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Author Topic: What was I hearing on 7.218.0 MHz????  (Read 595 times)
KF5DIU
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Posts: 1




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« on: January 09, 2010, 01:34:56 PM »

I am located south of Houston Texas.  I listened in on an on-going conversation (on 40 meters ā€“ Freq: 7.218.0 MHz) between a group of three or more people this afternoon (1.9.2010, 20:00ā€“21:00 UTC).  All the stations had an equally strong signal.  They seemed to be conducting some kind of technical testing of some sort.  Their conversation (in English) went on for will over an hour without ever using an amateur ID or any other call-sign for that matter.  Every once in awhile Iā€™d hear a Morris Code tone which I assumed was some sort of Station ID.

Does anybody have any idea what I was listening to?


Thanks
Dave / KF5DIU
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W7ETA
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Posts: 2527




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« Reply #1 on: January 09, 2010, 04:53:33 PM »

Well.  To start with Morse code is allowed in the phone bands.  And, can be used for ID.

73
Bob
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VE3PLO
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« Reply #2 on: January 10, 2010, 09:27:23 PM »

One does not have to identify itself verbaly. It can be done with morse code. Whatever method you preffer, but has to be done every 30 or 45 minutes, not really sure on that.
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AE5JU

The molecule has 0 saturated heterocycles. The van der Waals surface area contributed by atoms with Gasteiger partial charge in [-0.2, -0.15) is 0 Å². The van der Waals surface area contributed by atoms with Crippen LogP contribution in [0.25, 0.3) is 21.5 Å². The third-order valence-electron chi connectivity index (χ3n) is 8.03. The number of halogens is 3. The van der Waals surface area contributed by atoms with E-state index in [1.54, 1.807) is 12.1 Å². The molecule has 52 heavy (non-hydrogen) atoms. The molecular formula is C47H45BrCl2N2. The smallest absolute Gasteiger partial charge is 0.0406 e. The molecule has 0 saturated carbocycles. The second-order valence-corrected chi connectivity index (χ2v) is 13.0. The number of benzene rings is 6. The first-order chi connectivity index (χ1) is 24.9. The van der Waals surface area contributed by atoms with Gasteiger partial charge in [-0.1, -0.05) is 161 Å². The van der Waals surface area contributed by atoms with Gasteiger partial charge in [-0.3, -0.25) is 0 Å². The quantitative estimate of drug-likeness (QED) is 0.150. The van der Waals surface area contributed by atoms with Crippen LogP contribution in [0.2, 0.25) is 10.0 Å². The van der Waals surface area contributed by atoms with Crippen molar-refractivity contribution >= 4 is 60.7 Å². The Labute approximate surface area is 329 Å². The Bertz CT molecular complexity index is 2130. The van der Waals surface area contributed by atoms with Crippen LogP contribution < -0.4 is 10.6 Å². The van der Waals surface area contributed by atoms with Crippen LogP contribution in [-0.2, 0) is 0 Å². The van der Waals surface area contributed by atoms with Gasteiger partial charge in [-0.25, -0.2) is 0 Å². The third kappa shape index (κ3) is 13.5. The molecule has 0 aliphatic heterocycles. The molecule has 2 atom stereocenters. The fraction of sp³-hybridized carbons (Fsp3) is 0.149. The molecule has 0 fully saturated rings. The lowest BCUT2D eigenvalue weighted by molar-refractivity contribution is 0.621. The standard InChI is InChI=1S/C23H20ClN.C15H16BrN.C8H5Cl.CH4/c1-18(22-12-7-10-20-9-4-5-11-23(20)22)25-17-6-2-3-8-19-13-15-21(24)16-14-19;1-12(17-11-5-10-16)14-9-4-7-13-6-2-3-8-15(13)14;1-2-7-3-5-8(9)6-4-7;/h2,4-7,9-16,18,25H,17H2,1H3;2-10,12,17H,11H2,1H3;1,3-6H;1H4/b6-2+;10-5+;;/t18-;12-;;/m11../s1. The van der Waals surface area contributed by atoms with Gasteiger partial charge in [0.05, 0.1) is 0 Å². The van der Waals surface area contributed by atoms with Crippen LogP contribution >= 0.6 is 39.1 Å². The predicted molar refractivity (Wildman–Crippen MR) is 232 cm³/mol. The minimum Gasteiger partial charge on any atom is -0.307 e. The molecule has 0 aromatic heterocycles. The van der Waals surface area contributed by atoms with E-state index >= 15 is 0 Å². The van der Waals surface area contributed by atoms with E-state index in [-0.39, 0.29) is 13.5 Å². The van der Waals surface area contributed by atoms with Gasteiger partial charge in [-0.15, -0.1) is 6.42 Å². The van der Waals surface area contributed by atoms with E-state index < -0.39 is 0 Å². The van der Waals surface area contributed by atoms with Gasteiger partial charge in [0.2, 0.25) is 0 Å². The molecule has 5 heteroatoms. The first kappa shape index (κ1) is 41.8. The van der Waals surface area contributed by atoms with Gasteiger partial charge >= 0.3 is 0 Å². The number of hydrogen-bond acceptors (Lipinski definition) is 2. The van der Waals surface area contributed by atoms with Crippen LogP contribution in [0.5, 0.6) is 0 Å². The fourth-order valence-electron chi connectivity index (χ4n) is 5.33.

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« Reply #3 on: January 17, 2010, 10:59:42 AM »

In the USA FCC regulations requires amateur radio operators' call signs to be transmitted at the end of a communication and every ten minutes during communication.
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AE5JU
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« Reply #4 on: January 17, 2010, 11:03:30 AM »

In Canada, from this Industry Canada publication:

http://www.ic.gc.ca/eic/site/smt-gst.nsf/vwapj/rbr4e.pdf/$FILE/rbr4e.pdf

"The operator of any amateur station shall transmit the applicable identification referred to in Section 9.1 or 9.2, in English or in French, at the beginning and at the end of each period of exchange of communication or test transmission, and at intervals of not more than 30 minutes throughout the period of exchange of communication."

Which is longer than in the USA's 10 minute intervals.
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K0OD
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« Reply #5 on: January 18, 2010, 09:59:56 AM »

"Well. To start with Morse code is allowed in the phone bands."

True, except for 60 meters where only USB is allowed in the U.S.
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KE3WD
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Posts: 5689




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« Reply #6 on: January 19, 2010, 02:35:30 PM »

But we're not talking 60 meters here...

And don't overlook that much of 40 mtrs is a shared service, too.  It isn't all ham all over the world. 

Without being able to copy the CW, you really have no idea what it may have been that you heard or where it might have been coming from.  You don't even know if the CW you heard was from the same sources. 

A recording of what you heard, so that others could hear and analyze might shed more light, all should have some method of recording what is heard in their shacks...

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NT4G
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« Reply #7 on: January 20, 2010, 03:01:16 PM »

Sounds like you don't copy code. Not that it is a requirement anymore BUT it is an allowed form of identification during phone conversations. Some of us actually converse using old Sam-mule Morris' way of a clickin' and stuff.. Un Huh...
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